In recent months, French President Macron and members of his government as well as several groups of intellectuals and academics have sounded an alarm about the influence of supposed “Islamo-gauchisme” within French universities — a highly controversial term used to accuse left-leaning intellectuals of justifying Islamism and even terrorism.
Invited panelists in this conversation will provide some political and academic context and offer definitions of the terms and arguments deployed in these attacks. What is really at stake here? How can these arguments be understood in today’s French political landscape? What do they reveal about the deeper transformations underway in the social sciences in France? How are they related to the fast-paced transformation of the role and organization of the University in French society? Why are post-colonial studies, race and gender studies, and “intersectionality” seen as “American imports” threatening the French “republican” model?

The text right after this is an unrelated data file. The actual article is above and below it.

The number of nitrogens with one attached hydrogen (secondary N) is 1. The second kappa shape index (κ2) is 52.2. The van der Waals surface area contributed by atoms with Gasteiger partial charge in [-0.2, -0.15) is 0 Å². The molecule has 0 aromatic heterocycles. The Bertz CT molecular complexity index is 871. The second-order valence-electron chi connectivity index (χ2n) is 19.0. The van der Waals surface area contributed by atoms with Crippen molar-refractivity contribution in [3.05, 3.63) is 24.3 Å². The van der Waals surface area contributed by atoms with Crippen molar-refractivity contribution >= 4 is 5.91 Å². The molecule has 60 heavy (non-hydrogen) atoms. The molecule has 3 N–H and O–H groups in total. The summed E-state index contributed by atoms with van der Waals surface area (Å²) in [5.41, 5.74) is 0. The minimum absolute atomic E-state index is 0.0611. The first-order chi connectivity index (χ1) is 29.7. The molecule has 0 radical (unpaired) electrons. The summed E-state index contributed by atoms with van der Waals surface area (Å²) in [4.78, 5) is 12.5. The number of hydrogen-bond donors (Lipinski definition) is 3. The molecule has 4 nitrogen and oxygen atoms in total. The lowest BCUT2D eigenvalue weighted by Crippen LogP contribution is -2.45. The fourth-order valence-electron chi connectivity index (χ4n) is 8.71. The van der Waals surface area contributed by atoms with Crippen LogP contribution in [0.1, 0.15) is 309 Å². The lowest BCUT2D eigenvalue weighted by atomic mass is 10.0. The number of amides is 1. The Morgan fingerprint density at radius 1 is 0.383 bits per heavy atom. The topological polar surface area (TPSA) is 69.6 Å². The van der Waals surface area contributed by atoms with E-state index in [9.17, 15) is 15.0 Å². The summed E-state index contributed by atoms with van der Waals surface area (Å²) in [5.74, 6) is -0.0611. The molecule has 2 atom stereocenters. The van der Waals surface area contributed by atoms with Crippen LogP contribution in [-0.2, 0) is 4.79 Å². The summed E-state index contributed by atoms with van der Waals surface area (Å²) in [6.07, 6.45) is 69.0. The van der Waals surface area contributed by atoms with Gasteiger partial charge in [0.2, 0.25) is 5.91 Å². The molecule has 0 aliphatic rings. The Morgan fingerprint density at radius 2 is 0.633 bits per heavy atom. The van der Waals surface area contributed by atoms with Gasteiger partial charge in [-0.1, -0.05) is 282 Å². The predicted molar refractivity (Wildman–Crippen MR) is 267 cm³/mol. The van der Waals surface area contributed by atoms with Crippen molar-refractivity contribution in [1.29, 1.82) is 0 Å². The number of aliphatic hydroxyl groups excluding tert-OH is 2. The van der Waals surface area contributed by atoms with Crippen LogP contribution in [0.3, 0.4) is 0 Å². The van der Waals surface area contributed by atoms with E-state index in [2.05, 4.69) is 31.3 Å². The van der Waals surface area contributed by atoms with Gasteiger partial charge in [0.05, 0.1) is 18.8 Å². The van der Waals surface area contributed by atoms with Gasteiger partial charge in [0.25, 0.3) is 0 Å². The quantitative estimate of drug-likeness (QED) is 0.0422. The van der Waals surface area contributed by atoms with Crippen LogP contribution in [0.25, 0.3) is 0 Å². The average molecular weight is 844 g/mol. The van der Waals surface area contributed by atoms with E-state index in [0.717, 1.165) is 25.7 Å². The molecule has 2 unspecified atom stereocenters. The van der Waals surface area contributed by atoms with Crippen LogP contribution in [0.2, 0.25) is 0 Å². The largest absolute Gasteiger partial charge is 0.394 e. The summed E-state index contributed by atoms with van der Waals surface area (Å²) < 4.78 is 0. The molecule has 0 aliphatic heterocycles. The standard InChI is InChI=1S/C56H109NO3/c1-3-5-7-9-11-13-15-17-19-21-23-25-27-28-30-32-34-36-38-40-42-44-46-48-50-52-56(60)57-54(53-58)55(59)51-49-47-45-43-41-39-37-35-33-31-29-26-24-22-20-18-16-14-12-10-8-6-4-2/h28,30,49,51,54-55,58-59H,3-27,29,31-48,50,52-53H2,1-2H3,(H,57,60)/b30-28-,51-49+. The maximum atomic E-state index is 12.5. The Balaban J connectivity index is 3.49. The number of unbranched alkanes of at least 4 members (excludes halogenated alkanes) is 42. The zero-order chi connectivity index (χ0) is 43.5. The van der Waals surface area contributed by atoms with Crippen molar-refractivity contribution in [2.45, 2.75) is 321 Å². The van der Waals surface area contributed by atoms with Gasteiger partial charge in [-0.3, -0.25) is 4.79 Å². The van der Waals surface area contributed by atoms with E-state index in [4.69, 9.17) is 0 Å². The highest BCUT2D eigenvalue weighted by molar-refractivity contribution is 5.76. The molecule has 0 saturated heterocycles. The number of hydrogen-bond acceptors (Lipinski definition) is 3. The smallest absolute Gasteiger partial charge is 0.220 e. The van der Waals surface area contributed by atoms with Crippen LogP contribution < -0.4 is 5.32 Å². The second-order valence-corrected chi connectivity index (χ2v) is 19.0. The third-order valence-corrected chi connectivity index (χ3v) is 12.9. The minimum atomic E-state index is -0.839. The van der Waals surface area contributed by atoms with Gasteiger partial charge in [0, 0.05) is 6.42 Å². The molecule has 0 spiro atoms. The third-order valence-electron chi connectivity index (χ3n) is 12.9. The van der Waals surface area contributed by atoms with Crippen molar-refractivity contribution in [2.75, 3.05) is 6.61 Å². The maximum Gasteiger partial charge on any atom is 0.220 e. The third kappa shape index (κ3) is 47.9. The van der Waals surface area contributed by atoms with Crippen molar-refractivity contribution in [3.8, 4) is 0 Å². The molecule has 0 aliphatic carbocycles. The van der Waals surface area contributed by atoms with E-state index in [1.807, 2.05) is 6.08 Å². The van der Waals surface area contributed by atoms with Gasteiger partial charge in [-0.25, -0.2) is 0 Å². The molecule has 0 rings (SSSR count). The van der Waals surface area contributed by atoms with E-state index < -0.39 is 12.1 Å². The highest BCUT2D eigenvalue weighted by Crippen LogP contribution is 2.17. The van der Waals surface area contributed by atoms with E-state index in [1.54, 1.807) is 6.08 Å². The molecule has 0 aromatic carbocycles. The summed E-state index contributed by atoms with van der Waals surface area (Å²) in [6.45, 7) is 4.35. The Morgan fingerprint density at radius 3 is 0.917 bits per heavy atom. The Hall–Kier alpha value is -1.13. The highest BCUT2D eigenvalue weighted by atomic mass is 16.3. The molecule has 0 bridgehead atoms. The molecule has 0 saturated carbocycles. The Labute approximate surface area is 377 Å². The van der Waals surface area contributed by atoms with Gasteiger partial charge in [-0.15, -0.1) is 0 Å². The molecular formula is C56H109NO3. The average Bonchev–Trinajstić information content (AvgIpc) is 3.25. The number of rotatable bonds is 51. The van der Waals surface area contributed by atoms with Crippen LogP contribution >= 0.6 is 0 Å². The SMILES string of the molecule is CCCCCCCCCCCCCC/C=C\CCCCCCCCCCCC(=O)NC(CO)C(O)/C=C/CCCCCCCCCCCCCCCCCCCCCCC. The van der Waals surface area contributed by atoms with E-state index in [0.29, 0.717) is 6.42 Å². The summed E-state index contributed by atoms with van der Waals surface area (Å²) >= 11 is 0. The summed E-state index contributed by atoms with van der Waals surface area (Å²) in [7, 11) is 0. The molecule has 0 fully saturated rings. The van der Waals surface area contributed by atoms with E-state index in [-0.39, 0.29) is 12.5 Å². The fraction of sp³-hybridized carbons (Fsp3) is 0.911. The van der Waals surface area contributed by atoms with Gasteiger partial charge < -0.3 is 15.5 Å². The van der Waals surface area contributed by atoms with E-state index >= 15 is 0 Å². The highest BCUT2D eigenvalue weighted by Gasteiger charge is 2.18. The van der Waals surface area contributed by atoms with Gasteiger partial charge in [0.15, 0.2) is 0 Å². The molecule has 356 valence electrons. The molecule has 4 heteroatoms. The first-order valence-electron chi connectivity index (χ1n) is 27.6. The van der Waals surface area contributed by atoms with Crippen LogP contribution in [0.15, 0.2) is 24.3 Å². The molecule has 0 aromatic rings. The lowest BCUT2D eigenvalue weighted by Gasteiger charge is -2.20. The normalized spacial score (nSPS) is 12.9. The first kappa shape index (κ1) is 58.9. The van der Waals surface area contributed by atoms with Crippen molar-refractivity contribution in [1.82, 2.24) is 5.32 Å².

Eric Fassin is Professor of Sociology at the University of Paris 8 St-Denis. Fassin's research focuses on contemporary sexual and racial politics in France and the U.S. and their intersections in a comparative perspective. His books include L'inversion de la question homosexuelle(2005), Le sexe politique: Genre et sexualité au miroir transatlantique(2009), and De la question sociale à la question raciale ? (From the Social Question to the Racial Question?).
Maboula Soumahoro is an Associate Professor in the English Department of the University of Tours, France. Her research interests include U.S. Studies, African American Studies, Africana Studies (Atlantic), Black European Studies, and Black Nationalism and Religion. Dr. Soumahoro has also served as a member of the National Committee for the Memory and History of Slavery. She is the author of Le Triangle et l’Hexagone, réflexions sur une identité noire (Black is the Journey, Africana the Name, La Découverte, forthcoming 2020).
Emmanuelle Saada is Professor of French and History at Columbia.